Sega's Mega Drive celebrates the 25th anniversary of its Japanese debut next week. So feel old, dudes, because I know I do. And to kick off the celebrations, Jeremy wrote an in-depth piece about its history and cultural impact - from a US perspective of course. Which is why he keeps on calling it the Genesis - a name I have had to get used to, but never sounds right, no matter how many times I see it, hear it or say it. Reality is, Sega wanted to call it the Mega Drive in the US too, but somebody already had a trademark on that name, forcing Sega to adopt the G-word.
We also wrote a follow-up piece in which USgamer community members, as well as the team itself, wrote their own Mega Drive memories. I could write a book about that thing, but instead simply talked about how I first encountered it, and why I spent more time playing it than I did the SNES. Not saying it's a better machine necessarily... but given one Desert Island, one power socket and just one 16-bit console - I'd have to give Sega's system the nod. So there.
Jeremy's retrospective bender continued with his interview with Kiyoshi Sakai, creator of Umihara Kawase. Who? What? I hear some of you ask. Basically, it's a Japanese-only platform game series (SNES, PlayStation, 3DS) that has Bionic Commando aspects, but looks like the product of someone who's eaten a few too many shrooms and perhaps puffed a bit too much medical-grade weed. It's well out there, and very indie-feeling, but it's also pretty damn cool. Which is why the article is called "Indie before it was cool: the Umihara Kawase story."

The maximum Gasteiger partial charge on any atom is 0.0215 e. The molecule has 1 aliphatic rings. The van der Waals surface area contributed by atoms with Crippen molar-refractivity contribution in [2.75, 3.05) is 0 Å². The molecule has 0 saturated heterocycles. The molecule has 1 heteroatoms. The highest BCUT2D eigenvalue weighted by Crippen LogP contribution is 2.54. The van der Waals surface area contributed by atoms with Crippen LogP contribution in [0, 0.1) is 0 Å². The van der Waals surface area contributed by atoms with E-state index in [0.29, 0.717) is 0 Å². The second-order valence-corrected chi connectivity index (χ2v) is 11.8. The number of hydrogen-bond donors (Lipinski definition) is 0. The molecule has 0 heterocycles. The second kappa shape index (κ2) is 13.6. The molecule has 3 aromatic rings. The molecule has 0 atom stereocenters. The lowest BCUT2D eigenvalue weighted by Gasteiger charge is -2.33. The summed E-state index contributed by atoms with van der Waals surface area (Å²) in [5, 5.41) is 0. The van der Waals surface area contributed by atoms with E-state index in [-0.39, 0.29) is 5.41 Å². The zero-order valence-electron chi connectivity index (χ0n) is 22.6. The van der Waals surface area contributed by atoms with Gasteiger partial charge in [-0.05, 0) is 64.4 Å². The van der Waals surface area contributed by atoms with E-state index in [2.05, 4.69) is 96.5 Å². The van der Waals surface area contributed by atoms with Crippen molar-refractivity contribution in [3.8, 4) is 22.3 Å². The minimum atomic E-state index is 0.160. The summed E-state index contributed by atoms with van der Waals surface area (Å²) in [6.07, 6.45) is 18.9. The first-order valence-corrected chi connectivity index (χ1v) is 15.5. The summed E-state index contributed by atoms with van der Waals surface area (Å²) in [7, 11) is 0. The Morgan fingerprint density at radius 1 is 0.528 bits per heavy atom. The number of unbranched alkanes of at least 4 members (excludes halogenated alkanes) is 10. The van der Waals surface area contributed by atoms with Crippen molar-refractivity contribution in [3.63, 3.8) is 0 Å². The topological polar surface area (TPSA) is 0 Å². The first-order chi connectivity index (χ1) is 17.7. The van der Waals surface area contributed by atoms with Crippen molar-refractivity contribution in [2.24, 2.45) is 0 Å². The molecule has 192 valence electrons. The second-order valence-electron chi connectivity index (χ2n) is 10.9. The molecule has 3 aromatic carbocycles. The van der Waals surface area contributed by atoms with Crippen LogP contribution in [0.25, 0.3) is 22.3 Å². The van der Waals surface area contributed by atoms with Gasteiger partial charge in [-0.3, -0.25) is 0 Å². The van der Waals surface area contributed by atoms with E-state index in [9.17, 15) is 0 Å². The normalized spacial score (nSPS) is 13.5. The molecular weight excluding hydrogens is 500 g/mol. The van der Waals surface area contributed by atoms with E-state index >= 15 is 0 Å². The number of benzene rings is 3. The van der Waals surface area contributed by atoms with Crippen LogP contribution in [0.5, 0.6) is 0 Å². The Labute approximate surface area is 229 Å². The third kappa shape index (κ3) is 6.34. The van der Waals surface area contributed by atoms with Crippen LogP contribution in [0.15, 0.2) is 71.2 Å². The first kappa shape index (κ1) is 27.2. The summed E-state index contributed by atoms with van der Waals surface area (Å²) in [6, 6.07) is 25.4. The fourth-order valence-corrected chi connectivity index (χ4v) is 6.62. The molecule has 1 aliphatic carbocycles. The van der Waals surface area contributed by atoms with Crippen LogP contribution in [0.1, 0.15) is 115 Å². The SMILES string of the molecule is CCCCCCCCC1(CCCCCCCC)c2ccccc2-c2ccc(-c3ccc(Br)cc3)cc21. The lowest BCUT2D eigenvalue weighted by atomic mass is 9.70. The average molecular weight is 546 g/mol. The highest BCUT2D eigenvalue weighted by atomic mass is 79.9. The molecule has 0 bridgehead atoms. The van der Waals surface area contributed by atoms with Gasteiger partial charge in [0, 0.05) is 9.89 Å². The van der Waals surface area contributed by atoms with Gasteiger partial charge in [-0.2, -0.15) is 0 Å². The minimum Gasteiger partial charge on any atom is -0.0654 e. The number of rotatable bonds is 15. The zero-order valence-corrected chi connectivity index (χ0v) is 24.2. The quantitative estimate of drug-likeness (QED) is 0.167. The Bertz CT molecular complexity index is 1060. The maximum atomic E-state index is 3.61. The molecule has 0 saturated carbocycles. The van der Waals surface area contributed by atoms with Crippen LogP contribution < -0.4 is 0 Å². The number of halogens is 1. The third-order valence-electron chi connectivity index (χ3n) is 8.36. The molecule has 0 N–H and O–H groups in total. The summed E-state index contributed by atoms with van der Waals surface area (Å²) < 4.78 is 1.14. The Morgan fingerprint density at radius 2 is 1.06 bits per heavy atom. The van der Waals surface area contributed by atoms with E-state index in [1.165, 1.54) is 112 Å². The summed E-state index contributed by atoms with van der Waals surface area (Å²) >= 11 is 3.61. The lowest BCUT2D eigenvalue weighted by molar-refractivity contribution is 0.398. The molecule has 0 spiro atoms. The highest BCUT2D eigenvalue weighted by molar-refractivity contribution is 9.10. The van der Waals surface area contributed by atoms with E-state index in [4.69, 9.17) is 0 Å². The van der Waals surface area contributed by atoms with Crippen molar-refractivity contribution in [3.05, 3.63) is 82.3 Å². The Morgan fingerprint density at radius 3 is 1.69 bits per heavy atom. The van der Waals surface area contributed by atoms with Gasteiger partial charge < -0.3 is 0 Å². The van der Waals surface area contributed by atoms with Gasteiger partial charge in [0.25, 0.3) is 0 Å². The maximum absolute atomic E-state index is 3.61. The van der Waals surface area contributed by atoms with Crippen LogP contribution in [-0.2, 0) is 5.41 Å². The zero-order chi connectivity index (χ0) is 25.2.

But wait! There's yet more stuff about Japanese games. This time, it's five tantalisingly untranslated PSP RPGs that our writer Bob reckons deserve a new lease of life on Vita (but bets they won't get one). There's some interesting stuff on the list, should RPGs be your thing.
Back on the western gaming front, I've spent the last three weeks learning to play guitar using Rocksmith 2014, and documented my experiences in our review. I must say I'm really impressed with it. While the first Rocksmith was marketed more as a game that'll help you learn to play guitar, this new and significantly improved Rocksmith is much more of a straight-up learning tool that just happens to feature some gaming elements. It really is the real deal, and if you're interested in learning to play guitar and are willing to put in the time, it'll definitely teach you. Because if it can teach me, and I am absolutely pants, I'm sure it can teach anyone.
One last thing. We indulged in a little bit of mickey-taking over an error on Capcom's investor report that was released earlier this week. They used an image of Mega Man comprised of pictures of Capcom fans on its front cover "to express the image of Capcom's business supported by fans around the world". But then were seemingly unaware of their own history and indeed the history of Nintendo consoles, claiming that Mega Man "was the first title sold for the Super NES in 1987".
I'll see you next week.
Jaz Rignall is editorial director of USgamer.net, the American version of Eurogamer whose staff will soon be taking two days off and eating turkey because of Thanksgiving.